“These people are never going to be happy till they’ve locked everything up, depopulated the coast and moved us all out,” he says.
One recommendation cited by Harding involves 11,000ha of Buller’s coal plateau ecosystem, including the largest remaining relatively intact area of the Stockton plateau, and many threatened species.
The panel describes the area as having high ecological values but recommends conservation-park status to “facilitate public recreation and enjoyment of the area”.
The mana whenua panel wanted the area to remain as stewardship land because it adjoins an area being considered for “mine remediation”, Harding says.
And in South Westland, conservation-park status was recommended for the outstanding World Heritage area and large tracts of land linking adjacent national parks.
Out of line with values
“The panel’s recommendations don’t reflect the values described in the conservation value report, values acknowledged by the area’s World Heritage status,” Harding says.
The Waitangi Forest and Cook River/Weheka to Haast River, including the Arawhata stewardship area, should be classified as national park, scenic reserve, wilderness area or sanctuary, Harding says.
He also queries the panel’s recommendation to class 250,000ha of mountain country near Arthurs Pass as “Tarahanga e Toru Historic Reserve”.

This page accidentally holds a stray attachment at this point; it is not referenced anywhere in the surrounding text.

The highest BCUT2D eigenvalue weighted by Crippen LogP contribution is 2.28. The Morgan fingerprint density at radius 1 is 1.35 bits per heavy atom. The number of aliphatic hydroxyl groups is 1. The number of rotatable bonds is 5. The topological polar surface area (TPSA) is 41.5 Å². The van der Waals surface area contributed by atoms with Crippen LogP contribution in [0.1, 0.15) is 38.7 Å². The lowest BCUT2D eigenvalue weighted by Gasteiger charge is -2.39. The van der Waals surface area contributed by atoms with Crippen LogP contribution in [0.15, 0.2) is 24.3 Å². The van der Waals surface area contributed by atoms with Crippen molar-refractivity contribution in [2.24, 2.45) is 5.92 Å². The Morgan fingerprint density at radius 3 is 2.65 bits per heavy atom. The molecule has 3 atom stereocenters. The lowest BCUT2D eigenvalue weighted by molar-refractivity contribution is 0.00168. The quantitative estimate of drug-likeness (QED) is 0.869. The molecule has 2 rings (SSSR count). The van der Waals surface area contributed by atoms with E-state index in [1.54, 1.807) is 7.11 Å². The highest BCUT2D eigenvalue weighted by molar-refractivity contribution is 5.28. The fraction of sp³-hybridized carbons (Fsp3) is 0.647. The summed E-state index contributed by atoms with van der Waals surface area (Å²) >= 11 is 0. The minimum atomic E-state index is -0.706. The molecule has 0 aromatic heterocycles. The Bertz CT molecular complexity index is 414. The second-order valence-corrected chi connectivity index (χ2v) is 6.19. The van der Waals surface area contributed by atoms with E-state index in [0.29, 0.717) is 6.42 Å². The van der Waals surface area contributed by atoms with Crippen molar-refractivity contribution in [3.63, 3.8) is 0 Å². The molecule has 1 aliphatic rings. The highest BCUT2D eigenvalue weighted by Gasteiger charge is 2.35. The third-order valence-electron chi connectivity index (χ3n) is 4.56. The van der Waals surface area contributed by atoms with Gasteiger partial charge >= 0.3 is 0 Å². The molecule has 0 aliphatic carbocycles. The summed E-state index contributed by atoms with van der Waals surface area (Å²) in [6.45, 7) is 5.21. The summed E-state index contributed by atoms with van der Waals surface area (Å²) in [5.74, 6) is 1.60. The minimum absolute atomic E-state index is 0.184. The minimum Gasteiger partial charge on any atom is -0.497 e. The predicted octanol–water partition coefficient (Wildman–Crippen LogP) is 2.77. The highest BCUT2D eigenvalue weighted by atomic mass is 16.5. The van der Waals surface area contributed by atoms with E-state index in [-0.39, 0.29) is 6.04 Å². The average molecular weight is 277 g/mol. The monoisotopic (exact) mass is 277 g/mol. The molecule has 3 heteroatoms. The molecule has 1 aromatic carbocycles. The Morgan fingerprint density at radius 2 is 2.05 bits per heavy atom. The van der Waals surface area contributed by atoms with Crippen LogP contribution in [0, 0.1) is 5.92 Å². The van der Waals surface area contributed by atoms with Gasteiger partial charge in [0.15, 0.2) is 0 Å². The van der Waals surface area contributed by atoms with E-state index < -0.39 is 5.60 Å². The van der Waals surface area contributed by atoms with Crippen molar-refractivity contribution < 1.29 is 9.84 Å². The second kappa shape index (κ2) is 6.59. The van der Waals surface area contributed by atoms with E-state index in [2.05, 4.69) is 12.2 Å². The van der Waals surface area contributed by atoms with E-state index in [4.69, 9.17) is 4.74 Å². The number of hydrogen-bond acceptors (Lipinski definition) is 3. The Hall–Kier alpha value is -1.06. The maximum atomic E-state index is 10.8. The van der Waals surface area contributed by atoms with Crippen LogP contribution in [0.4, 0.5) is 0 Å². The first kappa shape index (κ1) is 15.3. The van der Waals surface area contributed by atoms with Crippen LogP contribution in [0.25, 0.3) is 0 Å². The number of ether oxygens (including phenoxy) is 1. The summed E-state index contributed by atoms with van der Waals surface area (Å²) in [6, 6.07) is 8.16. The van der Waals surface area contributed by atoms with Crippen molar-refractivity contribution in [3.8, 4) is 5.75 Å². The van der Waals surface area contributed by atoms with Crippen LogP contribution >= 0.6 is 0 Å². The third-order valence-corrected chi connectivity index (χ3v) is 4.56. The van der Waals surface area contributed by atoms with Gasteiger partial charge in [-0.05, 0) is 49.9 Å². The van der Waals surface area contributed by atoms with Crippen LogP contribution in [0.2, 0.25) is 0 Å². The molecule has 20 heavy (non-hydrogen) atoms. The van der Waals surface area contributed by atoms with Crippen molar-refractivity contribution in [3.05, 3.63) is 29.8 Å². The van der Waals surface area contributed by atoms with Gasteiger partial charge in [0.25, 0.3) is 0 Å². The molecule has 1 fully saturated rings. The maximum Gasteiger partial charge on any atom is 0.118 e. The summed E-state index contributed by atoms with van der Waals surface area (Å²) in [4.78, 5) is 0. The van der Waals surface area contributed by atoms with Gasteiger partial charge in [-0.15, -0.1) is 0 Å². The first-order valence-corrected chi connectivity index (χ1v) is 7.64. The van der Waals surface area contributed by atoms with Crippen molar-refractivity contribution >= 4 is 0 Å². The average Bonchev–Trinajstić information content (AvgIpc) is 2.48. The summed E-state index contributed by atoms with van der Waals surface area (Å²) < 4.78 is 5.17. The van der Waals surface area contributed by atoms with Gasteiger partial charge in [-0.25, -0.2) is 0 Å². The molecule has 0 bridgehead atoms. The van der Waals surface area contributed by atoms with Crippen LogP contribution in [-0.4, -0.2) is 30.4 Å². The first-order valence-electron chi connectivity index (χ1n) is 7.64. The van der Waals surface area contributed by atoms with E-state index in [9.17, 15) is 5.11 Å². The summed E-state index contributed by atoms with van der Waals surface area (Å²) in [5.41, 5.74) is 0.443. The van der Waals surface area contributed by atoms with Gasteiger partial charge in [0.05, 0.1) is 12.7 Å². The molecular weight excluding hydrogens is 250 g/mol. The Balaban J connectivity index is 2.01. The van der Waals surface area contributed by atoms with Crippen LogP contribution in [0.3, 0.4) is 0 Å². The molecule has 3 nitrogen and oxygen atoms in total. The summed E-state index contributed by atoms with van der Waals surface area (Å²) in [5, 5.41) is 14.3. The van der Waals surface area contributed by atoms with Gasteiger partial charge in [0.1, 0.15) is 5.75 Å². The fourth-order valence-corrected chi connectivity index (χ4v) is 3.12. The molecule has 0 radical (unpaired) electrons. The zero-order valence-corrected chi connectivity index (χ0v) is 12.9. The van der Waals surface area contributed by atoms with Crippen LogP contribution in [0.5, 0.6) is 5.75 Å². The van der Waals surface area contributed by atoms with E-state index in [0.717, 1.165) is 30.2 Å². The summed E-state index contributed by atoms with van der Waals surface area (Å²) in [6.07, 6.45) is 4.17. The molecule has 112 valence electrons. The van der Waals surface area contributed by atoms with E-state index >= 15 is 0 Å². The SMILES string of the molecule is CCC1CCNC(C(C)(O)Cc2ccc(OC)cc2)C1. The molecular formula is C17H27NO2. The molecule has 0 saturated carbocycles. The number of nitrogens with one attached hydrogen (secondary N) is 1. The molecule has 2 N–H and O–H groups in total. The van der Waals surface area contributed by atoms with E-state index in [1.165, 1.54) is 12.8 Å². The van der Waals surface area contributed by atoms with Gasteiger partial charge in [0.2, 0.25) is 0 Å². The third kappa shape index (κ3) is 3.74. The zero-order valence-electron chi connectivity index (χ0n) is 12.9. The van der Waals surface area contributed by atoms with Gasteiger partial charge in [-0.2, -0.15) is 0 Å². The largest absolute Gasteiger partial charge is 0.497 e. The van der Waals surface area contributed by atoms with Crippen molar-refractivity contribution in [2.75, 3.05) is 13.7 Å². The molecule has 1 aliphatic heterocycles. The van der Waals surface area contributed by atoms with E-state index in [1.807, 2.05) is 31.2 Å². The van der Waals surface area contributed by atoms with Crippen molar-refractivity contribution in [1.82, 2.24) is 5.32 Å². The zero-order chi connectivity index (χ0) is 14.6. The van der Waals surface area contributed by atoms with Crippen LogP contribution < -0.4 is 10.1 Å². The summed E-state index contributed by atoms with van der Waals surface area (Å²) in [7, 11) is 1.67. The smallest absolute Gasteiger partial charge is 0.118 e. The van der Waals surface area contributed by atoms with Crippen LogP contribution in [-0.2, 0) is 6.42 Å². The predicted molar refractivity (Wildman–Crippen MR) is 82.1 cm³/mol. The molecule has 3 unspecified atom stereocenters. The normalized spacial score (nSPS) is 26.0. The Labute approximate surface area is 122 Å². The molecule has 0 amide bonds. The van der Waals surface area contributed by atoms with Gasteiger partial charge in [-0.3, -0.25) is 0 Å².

Its justification was that the area was the heart of Poutini Ngāi Tahu legends, customs and traditions centered around pounamu, Harding says.
“But the area is far more extensive than required and the few actual historic sites are mostly gold-mining relics.”
Adding the area to Arthurs Park National Park would properly recognize its high conservation values and could also provide mechanisms for protecting cultural values, Harding suggests.
Proposals for historic South Westland river run grazing leases are also ill-considered, Harding finds.
“The panel’s recommendation to consider disposal of ‘pastoral’ parts of floodplain land conflicts with the Climate Change Commission report, which seeks to reduce emissions from agriculture and incentivise the establishment of new native forests.”
Taylor says while the government tries to work out how to give effect to the principles of the Treaty of Waitangi as the Conservation Act requires, the panel seems to have anticipated potential changes.
“In a sense the stewardship country review is both overdue and premature – I know the Ngāi Tahu panel would have preferred to wait until the act’s been updated.
“And we all need to do some really considered talking about how you give effect to the treaty as the act requires, and how to accommodate all cultural values in the 21st century.”
But the panel has strayed too far from its terms of reference and the current legal decision-making criteria, Taylor says.
“We are a public law group; we would expect to see the existing law applied properly, and we would expect the minister to make her decisions based on our submission, not he panel’s recommendations.”
And if that doesn’t happen, he says, the 30-year-old issue is likely to play out in court.
Made with the support of the Public Interest Journalism Fund